I haven’t spent much time on the trail lately because George Rogers and I have been working on an on-line plant course. But more about that later. First, a few images that caught my eye. Down at the dock the white mangroves are in flower.
Also there was the Saltmarsh Morning-Glory, a vine whose leaves remind me of a bird’s foot.
Orchids and Arums were coexisting in some muddy water.
And one of the tallest Carolina Redroots that I have seen is in flower.
Here’s a closer view of the head because I love the texture of the flowers. They look like they are coated with cotton.
Now, about the course:
Native Plants of South Florida
An Introductory On-Line Course by George Rogers and John Bradford
You’ll need our self-published book: Guide to the Native Plants of Florida’s Treasure Coast. To see the book, preview the class, open Lesson 1, and click a link to the book vendor. We make no money from the book—any revenue supports our web site.
Grab a field trip For each habitat type (most types span multiple lessons) you take a field trip on your own with camera in hand. We list suggested sites in our general area.
The class evolved in Palm Beach and Martin Students from anywhere are welcome.
There’s a quiz each lesson, and three Non-credit students use these as review exercises.
The mission is learning to recognize wild plants. There is no attention to gardening or landscaping (but see the book offered below).
To register or for more information: John Bradford (firstname.lastname@example.org) or George Rogers (email@example.com). After Aug. 18: George Rogers 561-207-5052
This on-line class is an open-enrollment public-access derivative of George Rogers’s “Plants of Florida Ecosystems” (ORH2511) taught on-line and in the field at Palm Beach State College in Palm Beach Gardens. It is possible to take our on-line class for college credit, and it is possible to register for a credit-only field trip version of the class Fall Term 2015, perhaps after taking the free on-line class non-credit now.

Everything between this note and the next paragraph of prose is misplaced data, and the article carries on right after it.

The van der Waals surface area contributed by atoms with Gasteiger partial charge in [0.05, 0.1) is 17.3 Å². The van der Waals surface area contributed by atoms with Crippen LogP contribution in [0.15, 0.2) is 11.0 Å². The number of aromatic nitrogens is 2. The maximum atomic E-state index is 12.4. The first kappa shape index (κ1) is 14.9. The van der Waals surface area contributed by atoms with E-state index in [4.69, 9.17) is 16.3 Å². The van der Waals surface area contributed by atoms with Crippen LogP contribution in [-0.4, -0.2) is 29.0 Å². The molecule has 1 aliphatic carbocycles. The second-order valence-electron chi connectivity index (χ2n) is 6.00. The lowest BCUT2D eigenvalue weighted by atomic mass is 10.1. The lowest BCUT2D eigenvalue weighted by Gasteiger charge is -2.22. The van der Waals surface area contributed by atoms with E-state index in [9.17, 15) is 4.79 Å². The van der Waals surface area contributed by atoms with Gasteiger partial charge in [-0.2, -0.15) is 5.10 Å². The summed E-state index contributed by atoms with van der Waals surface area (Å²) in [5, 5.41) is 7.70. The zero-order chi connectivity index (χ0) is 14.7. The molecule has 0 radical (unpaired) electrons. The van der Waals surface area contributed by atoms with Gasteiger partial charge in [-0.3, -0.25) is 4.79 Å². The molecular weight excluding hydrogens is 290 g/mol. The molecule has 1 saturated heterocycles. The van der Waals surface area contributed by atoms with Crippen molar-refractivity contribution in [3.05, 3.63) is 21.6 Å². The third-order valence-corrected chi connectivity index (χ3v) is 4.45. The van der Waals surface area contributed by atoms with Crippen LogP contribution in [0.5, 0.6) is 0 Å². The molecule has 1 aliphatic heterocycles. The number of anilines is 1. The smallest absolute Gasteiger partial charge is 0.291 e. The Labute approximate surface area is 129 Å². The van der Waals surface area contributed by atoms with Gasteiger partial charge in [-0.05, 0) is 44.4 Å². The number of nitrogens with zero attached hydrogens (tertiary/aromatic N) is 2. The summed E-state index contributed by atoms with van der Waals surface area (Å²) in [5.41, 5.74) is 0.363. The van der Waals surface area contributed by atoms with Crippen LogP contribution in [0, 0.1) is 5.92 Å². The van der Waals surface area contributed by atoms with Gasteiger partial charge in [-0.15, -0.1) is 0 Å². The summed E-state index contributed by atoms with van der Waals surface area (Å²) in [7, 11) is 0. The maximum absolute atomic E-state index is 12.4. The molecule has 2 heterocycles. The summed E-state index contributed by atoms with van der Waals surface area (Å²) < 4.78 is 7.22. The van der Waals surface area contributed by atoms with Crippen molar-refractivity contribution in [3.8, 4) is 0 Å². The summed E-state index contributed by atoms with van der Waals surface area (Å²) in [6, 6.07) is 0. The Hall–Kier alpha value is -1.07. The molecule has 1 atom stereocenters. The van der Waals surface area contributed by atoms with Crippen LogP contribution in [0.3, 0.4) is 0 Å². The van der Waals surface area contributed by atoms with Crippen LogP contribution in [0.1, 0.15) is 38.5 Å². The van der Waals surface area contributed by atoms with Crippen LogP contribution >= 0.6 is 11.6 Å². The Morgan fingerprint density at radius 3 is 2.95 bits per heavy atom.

As a photographer I always strive to make my images appear as realistic as possible. I process my pictures to reflect how the scene, plant, or fungi looked to my eye. But there are different ways to “look” at things and there is nothing wrong with looking at images using a little more artistic license.
In one of the blogs I follow the author talked about images incorporating the Orton effect. This style of image has a dreamy look where the lights in the image were even brighter and the focus was a little softer. The effect is named after Michael Orton the photographer who popularized it.
Here is the original view of the Climbing Aster
And here is the view with the Orton effect
The intent is to give some subtle and pleasing changes not create a radically different image.
Here is the original of the Green Arrow Arum
And here is the view with the Orton effect
Do you like the Orton look?
I like the effect. That is not to say I’m going to use this on all my images but I did want to try it on a few more. So I did and then put them into a slide show. As side shows always seemed to be helped with music, I used a tune by one of my favorite Florida folk singers who embraces environmental causes. Dale Crider wrote and sings this song about Marjorie Stoneman Douglas and her battle to save the Everglades.
Here is the link to slideshow. I hope you will enjoy the images and the song.
Since I haven’t done a blog posting in awhile I decided it was time to stroll down the Trail and take some pictures. I recently acquired a new smaller camera and a new small lens and I needed to test them out. See what you think.
Sunlight was illuminating the air plants that covered the Live Oak tree.
As I love the texture of the bark, I thought the oak was worth another look.
The Spanish Moss appeared to have a golden glow in the sunlight.
As did the Turkey Tails on the tree.
A half dozen species of wildflowers were blooming. Some of the Twinberrys, a member of the Coffee Family, were in flower.
Here is a Twinberry bud and, if you look along the right edge, you will see the twin red fruits looking like small match heads.
I was really pleased with the performance of the new camera and lens and was happy to get back on the Trail.
In my visits to The Trail I rarely encounter another person and, for the most part, that is fine as I often spread out my photo gear out while trying to capture an image. But as I strolled the Trail today I noticed how the vines and Palmetto fronds were starting to encroach and narrow the trail. I guess there aren’t many people willing to brave a little mud and heat to see the wonders found along the Trail.
In South Florida few trees have leaves that change color. But one tree that does is the Red Maple and it’s leaves grabbed my attention.
I found some paper wasps building a home under a Palmetto frond.
Some little carnivorous plants, Zigzag Bladderworts, are coming to life.
Down at the river, the lovely Saltmarsh Morning Glory was blooming.
I missed the flowering of the Florida Butterfly Orchid but here is a shot of the seed pods. When these open in a few months, the wind will blow the seeds far and wide and their life cycle will continue.
That’s all for now – but standby for future postings.